Day 2: Meadows, Sheep Dip, and Undeveloped Real Estate (6 miles)
As with day 1, Kevin was the first to arise. Again, his first act was not to heat water. Damn. I was up shortly after first light myself, so Kevin must have been up and ready to go under the last of the setting moon. Together, he and I went to retrieve the food. Good thing there was two of us—probably had about 80 pounds a food in those seven sacks. A small burro wouldn’t have been unwelcome in carrying the food back to camp.
Adequate rations for a week of camping.
The morning was cold, and there was a bit of ice in the pans left outside. I built a fire with the leftover wood from the night before, along with a last piece of the Wall Street Journal (!?) that Dan S. had brought along. Nothing burns like Wall Street, so the fire was up and going in an instant. Kevin got water from the lake while I started the fire. By the time that Dan T. and Oliver emerged from their tent, the fire was hot and the water was heating over the flames.
Ricochet, who had slept outside, refused to move until Oliver got up. He would gratefully accept charitable handouts of attention, but he didn’t want to come closer to fire for any actual warmth. Once Oliver emerged, Ricochet got up and limped around, whimpering and looking mighty sad. He was cold and sore, and he wanted Oliver to know about it. When I got to thinking about it, I realized that while we had aged two years since our last trip together, Ricochet had aged 14. No wonder he woke up sore.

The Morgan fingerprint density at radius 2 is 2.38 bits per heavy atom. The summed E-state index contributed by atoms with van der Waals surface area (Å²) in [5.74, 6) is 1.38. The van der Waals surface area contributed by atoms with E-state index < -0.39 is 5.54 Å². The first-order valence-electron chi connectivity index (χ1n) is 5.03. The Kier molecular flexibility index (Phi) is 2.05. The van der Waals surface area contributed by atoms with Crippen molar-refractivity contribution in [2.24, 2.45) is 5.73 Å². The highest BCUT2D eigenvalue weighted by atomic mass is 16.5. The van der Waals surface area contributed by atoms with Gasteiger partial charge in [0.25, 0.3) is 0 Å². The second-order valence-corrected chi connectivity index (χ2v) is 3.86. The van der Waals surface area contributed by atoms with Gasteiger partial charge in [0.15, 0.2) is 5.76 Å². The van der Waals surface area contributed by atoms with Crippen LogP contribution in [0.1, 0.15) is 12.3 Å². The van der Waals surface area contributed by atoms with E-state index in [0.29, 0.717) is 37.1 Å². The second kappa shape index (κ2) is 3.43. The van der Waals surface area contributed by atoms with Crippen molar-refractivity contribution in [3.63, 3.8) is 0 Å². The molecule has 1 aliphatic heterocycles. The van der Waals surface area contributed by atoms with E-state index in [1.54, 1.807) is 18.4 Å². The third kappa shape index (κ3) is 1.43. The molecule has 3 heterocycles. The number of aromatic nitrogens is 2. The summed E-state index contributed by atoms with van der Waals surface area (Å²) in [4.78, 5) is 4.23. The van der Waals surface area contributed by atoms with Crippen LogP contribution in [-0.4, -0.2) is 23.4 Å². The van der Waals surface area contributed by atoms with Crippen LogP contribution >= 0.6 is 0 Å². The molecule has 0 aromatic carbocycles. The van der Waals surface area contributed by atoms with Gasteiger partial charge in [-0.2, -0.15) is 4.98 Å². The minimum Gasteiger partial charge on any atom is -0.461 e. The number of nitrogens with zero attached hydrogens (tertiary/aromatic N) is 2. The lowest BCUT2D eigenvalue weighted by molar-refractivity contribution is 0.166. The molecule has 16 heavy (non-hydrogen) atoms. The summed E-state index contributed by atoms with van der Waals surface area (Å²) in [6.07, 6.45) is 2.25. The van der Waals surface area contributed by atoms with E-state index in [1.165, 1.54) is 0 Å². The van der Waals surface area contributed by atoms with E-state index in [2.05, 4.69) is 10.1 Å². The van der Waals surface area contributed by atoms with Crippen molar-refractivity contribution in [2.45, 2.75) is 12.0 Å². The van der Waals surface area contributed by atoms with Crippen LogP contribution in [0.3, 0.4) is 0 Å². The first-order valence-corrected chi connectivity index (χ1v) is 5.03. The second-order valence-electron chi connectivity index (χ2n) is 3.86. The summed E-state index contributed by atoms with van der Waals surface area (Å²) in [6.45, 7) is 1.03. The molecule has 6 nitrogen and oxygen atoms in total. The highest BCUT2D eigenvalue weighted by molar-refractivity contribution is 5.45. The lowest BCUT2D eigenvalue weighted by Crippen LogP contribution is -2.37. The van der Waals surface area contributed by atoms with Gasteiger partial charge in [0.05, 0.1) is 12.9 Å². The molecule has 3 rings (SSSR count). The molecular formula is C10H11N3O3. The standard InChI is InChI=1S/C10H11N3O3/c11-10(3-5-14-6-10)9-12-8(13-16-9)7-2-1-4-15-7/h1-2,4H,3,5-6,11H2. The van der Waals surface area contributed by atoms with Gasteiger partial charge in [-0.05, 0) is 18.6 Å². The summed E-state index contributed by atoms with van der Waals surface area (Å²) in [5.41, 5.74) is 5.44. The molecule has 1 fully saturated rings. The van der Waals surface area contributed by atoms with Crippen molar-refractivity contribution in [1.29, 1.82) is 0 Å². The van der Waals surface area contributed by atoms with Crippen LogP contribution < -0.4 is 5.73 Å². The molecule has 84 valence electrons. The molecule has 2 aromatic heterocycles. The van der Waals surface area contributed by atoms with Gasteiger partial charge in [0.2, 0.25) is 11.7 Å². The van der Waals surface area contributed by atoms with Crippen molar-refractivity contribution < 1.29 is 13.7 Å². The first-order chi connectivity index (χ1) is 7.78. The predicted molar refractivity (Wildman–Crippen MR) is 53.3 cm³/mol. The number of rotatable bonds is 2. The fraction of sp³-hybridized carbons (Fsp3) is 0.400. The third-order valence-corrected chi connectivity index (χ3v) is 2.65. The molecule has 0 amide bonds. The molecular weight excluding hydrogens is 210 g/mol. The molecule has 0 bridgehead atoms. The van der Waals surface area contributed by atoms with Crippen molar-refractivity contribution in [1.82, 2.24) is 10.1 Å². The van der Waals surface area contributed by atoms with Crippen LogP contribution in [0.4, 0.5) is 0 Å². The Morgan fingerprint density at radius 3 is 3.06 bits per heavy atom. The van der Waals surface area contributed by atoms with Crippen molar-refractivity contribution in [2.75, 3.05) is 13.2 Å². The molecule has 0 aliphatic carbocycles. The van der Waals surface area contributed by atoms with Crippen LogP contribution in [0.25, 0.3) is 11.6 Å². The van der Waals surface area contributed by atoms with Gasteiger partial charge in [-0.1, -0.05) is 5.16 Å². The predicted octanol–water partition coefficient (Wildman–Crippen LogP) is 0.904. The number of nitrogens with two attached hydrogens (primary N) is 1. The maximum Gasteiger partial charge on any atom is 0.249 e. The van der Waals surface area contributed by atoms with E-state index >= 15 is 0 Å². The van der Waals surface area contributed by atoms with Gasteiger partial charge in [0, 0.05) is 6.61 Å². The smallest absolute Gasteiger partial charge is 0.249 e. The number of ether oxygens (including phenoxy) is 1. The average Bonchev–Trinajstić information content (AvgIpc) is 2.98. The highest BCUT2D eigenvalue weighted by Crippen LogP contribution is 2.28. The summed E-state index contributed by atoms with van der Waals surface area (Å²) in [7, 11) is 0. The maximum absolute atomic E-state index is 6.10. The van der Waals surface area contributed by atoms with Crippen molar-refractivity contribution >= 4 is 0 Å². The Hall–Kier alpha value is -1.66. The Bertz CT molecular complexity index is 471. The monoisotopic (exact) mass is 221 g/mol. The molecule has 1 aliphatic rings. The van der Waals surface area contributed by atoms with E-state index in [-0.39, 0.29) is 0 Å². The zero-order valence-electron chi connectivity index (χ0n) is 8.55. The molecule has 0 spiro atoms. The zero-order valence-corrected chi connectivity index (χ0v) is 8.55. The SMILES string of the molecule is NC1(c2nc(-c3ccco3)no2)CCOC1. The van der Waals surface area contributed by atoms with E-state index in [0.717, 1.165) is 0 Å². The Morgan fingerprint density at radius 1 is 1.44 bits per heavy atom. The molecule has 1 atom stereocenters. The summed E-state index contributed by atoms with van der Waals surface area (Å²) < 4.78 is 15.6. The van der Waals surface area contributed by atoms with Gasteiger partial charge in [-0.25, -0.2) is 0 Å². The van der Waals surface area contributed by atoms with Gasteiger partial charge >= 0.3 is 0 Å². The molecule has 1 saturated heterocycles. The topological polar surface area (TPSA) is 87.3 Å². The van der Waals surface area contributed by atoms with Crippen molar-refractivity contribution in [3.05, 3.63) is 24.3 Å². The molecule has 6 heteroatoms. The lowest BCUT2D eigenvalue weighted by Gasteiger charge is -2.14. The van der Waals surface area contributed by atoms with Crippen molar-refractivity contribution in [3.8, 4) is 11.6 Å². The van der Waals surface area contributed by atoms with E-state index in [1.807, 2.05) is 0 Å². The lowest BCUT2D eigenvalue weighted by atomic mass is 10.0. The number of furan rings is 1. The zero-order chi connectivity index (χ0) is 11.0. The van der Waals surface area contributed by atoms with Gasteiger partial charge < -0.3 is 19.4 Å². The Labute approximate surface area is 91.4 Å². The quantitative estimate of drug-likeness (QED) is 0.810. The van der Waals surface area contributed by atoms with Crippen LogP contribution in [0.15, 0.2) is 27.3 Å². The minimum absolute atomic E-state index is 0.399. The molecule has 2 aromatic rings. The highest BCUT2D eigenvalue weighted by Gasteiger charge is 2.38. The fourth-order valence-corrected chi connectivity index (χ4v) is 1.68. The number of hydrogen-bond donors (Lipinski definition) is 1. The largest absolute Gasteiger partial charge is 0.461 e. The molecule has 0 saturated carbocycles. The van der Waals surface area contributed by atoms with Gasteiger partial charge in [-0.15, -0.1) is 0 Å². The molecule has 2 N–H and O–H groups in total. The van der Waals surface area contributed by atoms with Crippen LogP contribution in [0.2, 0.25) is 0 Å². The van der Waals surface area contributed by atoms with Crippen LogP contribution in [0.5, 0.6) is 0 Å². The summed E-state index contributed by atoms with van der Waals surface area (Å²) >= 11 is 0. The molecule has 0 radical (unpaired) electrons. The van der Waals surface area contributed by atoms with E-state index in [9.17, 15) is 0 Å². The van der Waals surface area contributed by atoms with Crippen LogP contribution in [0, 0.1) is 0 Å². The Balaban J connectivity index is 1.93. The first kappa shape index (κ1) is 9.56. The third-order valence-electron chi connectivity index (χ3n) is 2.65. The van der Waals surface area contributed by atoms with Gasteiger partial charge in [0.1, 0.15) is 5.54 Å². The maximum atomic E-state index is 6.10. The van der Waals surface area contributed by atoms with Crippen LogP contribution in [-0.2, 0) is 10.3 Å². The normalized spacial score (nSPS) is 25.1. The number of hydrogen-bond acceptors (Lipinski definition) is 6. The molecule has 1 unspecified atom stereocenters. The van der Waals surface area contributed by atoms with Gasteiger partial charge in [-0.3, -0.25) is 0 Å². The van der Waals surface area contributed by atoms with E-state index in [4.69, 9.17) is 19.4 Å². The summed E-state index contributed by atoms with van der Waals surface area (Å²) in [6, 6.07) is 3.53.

Dan S. remained a rumor for quite some time. Some of us began to speculate that he had walked back to Sweetwater Resort (that hotbed of liberal intellectualism), to pick up the current WSJ. This rumor was dispelled by the voice from the tent, which once again complained about the cold, the lack of hospitality, and the poor service in general. A nose briefly poked out of the tent, but quickly retreated when confronted with the cold of the morning and unadulterated odor of his fellow MountainGuys. We couldn’t really blame Dan for staying in the tent. With nothing but cold oat bran to look forward to as a morning meal, why would you want to get up?
Breakfast for the rest of us consisted of fresh coffee, oatmeal with dried fruit, and granola. With breakfast done, camp was quickly broken, food was packed, and the two groups of MountainGuys were ready to set out their different ways. Well not quite. Dan S. and Kevin were ready to go at about 9:00 a.m., but with at least 30 pounds of food to pack for each of us, Oliver, Dan, and I were struggling to make it all fit. We didn’t get out till 10:00 a.m., late even for us.
More early morning efficiency.
Now, before continuing, it is important to recognize Kevin and Dan for their budding MountainGuyness. No, it doesn’t wash off. You either exude it or you don’t, and sadly for them, they do. When faced with a choice of trails, to hike back the way they came or to set forth and return on a new trail, to “do the loop”, as we say, they chose to do the loop. It is this spirit of adventure, this desire to see new things and to brag incessantly about it afterwards, that is essential to the MountainGuy makeup. (Not that kind of makeup, the other kind.) Yes, Dan and Kevin, you have what it takes to be a MountainGuy. Sorry.
While Kevin and Dan were seeking their adventure on the way home, back to bikes and traffic and hot springs, our trail led further out, away from such comforts of the modern age. The morning found us hiking through high mountain meadows like none we had ever seen. These meadows ran for miles between peaks and past streams and small lakes. From the top of a rise, one could see for 10 miles to the top of the next rise and the peaks beyond.
High meadows. Trappers Peak in the background.